US 20080070222 A1
A system permitting virtual server images to be reused and repurposed to provide for different application environments for performance-based testing by providing a plurality of virtual hard drive images.
1. A computer implemented system of providing a set of performance based tests to a test taker, said system comprising:
a server having a base operating system;
an emulator residing on said server, said emulator emulating at least one operating system in an operating system family;
data storage operatively associated with said emulator, said data storage storing an image of at least one application program executable using the said at least one emulated operating system, and said data storage storing a plurality of distinct virtual hard drive images executable using the said at least one emulated operating system, each virtual hard drive being operatively configured to portray different scenarios to said test taker.
2. The computer implemented system of
3. The computer implemented system of
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13. A computer implemented method for providing different performance based tests utilizing software to a plurality of test takers, said method comprising:
emulating operating systems on a single server, to form a plurality of virtual server images;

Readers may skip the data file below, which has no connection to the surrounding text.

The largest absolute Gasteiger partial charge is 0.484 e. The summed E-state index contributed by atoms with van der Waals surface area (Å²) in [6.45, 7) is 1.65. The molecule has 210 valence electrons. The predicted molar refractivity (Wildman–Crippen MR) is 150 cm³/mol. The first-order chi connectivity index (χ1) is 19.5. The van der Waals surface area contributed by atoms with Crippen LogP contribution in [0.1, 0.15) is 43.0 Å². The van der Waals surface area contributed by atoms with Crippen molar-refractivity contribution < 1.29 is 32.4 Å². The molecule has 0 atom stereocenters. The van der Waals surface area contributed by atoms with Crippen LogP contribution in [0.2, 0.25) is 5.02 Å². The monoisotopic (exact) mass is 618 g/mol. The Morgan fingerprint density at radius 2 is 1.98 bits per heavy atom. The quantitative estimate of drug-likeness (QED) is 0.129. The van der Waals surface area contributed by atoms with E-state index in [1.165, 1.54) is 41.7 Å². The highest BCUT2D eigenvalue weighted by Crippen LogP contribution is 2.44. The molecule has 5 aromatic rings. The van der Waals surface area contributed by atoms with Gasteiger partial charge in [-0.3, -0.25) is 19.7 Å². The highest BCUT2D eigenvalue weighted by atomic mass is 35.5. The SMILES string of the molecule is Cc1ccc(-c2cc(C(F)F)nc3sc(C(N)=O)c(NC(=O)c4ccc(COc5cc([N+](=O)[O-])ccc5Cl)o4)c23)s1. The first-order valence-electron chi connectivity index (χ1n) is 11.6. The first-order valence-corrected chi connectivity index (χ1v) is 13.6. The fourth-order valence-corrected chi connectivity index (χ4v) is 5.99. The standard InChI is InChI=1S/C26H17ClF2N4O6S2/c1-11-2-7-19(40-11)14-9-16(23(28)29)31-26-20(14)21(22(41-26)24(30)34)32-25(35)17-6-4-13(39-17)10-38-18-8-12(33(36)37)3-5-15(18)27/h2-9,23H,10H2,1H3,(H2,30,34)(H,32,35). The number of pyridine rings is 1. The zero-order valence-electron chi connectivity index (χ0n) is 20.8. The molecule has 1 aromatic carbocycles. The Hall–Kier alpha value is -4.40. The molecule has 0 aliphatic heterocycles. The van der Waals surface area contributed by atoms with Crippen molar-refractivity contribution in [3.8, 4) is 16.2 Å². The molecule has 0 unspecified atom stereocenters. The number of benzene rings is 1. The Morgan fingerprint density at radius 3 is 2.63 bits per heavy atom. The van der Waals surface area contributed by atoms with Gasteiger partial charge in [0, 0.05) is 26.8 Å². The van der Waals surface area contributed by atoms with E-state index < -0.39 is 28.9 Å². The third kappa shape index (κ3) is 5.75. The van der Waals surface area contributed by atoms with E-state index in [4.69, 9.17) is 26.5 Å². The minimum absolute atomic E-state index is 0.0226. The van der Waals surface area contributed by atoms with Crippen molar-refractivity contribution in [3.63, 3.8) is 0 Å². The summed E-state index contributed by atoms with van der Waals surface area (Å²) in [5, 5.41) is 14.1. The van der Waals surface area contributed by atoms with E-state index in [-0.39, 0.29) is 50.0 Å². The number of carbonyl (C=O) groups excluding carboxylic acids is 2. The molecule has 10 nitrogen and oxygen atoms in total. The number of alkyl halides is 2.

associating with each of said plurality of virtual server images a plurality of hard drive images representative of a plurality of different performance-based tests, and a plurality of application images executable using one of said plurality of virtual server images to allow for interaction of one or more application images with at least one of said plurality of hard drive images.
14. The computer implemented method of
15. The computer implemented method of
16. The computer implemented method of
17. The computer implemented method of
18. The computer implemented method of
19. A computer-readable data transmission containing data structure comprising:
a first portion identifying a virtual server image that a client is requesting from a server housing a plurality of virtual server images;
a second portion identifying an application image and hard drive image stored on a storage device associated with said server, said storage device housing a plurality of application images and hard drive images associated with said application images.
20. A computer-readable data transmission of
a third portion identifying the client from other clients.
21. A computer implemented method of providing a set of performance based tests to a first user and a second user comprising:
emulating with a shared hardware on a common hardware architecture an operating system, one or more application software programs, and two or more hard drives to generate a first signal associated with said first user and a distinctly different second signal associated with said second user; and
storing said first signal and said second signal.
22. The computer implemented method of
23. The computer implemented method of
24. The computer implemented method of
All references cited in this specification, and their references, are incorporated by reference herein where appropriate for teachings of additional or alternative details, features, and/or technical background.